Here, a K-12 Learning Commons is a one of a kind hybrid of a library, computer lab, workshop, coffee house and hotel lobby.  
It transforms a traditional library from rows of books and study tables into various activity hubs, that may include but are not limited to: 
  • Cultural Hub;
  • Informational / Inquiry Hub;
  • Project-based Hub, and;
  • Professional / Community Learning Hub.
A Learning Commons is designed with fixed and mobile learning zones, that may include but are not limited to:
  • print and digital media resources;
  • technology hardware and software;
  • tools and making materials, and;
  • hard and soft furniture.
Note - You may also see the phrase, "Library Learning Commons" as many schools may want to retain the word, "Library" in their title. Here, we are going to just use the term, Learning Commons.
The former Library, transformed to the Quest Center, Frontier High School, Bakerfield, CA
Overview - The Learning Commons is the School's Cultural Hub

The Learning Commons replaces "Shhhh" in the library with both formal and informal school and community activities. By design, it's the definitive CENTER of activity for the school. The Learning Commons harkens back to the large village bonfire or can be a number of smaller campfires; it's the gathering' place for individuals, small groups and large groups to learn and/or socialize. It is in this spirit of community where school culture is born, nurtured, and sustained.
  • Gathering Space
  • Personal Spaces
  • Collaborative Spaces
  • Showcases for School Curriculum/Activities
  • Cafe
  • Community Meetings
Informational / Inquiry Hub

Libraries have been defined first in their role of supporting traditional literacy that has evolved into our digital age with information literacy, media literacy and digital literacy. In the twenty-first century, the Learning Commons embraces both analog and digital media and provides the school a flagship of transliteracy for all students and staff.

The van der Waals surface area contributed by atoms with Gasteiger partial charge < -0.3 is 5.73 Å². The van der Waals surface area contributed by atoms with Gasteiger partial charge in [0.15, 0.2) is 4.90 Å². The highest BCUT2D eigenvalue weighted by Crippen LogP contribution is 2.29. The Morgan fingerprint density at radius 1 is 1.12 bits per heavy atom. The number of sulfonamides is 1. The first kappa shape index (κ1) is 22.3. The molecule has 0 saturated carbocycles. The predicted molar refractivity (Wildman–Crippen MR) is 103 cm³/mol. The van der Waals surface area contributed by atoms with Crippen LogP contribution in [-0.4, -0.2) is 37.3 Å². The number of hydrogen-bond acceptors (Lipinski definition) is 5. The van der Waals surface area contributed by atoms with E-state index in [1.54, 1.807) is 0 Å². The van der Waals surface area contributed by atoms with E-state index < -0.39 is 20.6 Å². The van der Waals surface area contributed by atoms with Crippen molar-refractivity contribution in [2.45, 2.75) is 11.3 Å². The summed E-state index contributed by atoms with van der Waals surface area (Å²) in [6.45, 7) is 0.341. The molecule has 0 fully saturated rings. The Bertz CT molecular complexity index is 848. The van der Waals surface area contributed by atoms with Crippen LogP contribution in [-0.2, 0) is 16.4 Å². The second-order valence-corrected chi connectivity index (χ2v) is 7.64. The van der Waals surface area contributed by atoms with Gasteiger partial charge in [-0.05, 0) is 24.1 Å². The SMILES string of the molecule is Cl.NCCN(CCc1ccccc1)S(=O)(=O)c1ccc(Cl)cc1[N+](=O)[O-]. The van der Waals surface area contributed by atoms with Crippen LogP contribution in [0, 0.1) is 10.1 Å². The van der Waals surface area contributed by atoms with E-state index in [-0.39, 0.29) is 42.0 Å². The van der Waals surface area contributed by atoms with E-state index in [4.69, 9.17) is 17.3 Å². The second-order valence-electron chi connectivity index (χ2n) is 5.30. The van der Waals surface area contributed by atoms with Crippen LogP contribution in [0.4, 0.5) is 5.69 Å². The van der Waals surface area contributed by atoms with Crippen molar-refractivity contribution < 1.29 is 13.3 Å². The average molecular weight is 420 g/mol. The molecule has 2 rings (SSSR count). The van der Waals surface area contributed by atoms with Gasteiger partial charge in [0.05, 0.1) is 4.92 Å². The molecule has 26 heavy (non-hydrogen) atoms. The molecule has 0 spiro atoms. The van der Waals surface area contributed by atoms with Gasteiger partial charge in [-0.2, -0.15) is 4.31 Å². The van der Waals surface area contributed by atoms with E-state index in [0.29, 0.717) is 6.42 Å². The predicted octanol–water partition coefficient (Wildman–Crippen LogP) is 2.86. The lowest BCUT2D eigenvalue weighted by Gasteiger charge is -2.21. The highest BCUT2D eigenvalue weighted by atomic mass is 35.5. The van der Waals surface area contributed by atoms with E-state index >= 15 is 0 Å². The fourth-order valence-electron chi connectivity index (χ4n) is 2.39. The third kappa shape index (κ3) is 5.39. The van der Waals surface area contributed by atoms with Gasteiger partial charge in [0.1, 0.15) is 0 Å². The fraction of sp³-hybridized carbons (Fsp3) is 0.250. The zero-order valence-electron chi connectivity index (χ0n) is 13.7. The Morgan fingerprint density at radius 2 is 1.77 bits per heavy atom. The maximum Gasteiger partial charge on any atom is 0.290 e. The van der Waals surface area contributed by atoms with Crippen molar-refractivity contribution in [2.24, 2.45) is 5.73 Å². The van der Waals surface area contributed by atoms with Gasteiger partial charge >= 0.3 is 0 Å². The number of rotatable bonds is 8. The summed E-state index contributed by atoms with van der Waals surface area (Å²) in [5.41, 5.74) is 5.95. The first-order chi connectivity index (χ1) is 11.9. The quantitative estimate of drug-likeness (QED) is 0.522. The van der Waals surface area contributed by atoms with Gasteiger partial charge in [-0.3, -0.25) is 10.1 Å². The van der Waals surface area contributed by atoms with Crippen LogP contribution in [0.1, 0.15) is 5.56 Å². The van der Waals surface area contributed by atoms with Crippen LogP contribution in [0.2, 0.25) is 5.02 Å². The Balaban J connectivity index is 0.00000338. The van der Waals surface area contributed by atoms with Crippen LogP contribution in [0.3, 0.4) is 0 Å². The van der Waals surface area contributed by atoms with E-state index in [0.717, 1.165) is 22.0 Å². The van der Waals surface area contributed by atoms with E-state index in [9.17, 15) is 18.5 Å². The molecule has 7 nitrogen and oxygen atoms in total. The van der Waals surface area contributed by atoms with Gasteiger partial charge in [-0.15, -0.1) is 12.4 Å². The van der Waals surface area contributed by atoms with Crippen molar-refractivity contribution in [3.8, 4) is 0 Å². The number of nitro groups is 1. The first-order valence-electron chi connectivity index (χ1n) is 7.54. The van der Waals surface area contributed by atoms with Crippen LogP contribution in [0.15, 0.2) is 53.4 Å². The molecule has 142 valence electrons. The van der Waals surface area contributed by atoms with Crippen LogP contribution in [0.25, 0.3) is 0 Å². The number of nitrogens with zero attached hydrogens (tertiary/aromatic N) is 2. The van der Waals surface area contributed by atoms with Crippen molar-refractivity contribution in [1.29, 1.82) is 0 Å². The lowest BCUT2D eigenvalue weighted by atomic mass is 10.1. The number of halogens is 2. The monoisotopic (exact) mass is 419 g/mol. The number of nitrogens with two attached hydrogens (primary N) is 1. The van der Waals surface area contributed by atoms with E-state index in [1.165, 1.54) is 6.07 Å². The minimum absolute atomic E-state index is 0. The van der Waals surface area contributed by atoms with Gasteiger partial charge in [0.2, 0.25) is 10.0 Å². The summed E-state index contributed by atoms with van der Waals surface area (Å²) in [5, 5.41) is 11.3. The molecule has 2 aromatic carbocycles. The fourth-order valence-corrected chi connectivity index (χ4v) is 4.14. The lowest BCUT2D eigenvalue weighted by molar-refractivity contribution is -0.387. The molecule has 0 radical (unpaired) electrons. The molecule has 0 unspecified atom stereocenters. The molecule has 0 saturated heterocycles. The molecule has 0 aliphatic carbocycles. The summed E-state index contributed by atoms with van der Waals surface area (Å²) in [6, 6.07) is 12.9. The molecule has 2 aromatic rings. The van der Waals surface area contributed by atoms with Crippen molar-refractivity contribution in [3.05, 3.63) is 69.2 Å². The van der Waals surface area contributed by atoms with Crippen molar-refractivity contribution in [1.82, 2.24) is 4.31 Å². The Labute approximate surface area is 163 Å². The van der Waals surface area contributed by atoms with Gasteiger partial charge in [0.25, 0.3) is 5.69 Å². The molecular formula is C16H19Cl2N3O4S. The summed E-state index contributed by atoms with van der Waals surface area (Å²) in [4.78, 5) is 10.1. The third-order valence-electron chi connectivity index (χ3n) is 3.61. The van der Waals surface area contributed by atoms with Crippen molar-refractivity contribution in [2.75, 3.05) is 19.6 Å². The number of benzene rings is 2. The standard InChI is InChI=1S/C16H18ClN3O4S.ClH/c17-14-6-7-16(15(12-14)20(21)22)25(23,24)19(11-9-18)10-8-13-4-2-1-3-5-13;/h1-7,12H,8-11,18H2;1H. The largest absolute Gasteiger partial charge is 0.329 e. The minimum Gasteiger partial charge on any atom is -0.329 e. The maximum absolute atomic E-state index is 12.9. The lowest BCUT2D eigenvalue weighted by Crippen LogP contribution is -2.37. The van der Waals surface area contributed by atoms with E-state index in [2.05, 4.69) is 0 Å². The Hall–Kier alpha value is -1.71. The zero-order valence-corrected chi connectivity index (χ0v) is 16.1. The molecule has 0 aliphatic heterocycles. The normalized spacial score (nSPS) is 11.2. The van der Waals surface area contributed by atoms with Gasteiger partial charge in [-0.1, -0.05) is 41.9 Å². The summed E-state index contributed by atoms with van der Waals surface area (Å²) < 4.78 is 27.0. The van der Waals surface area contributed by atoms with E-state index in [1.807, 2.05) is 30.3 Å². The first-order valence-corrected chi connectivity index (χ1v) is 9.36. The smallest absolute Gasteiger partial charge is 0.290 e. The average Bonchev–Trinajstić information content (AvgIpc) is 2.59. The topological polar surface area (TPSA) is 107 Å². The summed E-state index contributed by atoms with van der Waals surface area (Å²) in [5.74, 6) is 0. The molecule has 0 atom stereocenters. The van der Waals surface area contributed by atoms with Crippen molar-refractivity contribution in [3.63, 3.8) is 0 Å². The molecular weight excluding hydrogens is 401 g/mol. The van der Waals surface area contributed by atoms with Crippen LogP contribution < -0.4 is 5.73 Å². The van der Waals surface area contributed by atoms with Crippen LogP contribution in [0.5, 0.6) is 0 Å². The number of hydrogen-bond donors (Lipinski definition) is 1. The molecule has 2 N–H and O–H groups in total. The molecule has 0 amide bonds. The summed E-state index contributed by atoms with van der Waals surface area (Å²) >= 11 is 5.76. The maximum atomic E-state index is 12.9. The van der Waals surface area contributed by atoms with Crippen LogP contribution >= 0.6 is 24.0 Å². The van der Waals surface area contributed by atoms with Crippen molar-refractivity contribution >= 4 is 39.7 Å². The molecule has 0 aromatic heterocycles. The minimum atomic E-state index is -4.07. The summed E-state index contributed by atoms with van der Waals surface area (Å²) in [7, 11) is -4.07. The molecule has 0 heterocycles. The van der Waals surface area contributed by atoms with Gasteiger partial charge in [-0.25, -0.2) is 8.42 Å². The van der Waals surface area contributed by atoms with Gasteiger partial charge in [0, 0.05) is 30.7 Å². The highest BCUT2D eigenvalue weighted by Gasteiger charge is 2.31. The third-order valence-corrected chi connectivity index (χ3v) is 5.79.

• Concept of Transliteracy
  • Library Books and Reference Materials
  • Online Resources
  • Desktop Computers
  • Genius Bar/Student Technology Support
  • School Website and School/District Online Resources
  • IT Collaboration /School Technology staff / 
  • Digital Citizenship
  • Digital Space - Part III of this book
Project-based Hub

One of the most exciting developments that progressive Librarians have brought into their domain is the entire concept of project-based learning. The Learning Commons is now a place with dedicated spaces for technology and tools where students can inquire, design, tinker and make all kinds of things. The Learning Commons is often the place where the first sparks of integrated studies begins with the Librarian and teachers coming together for co-teaching a lesson or unit of study.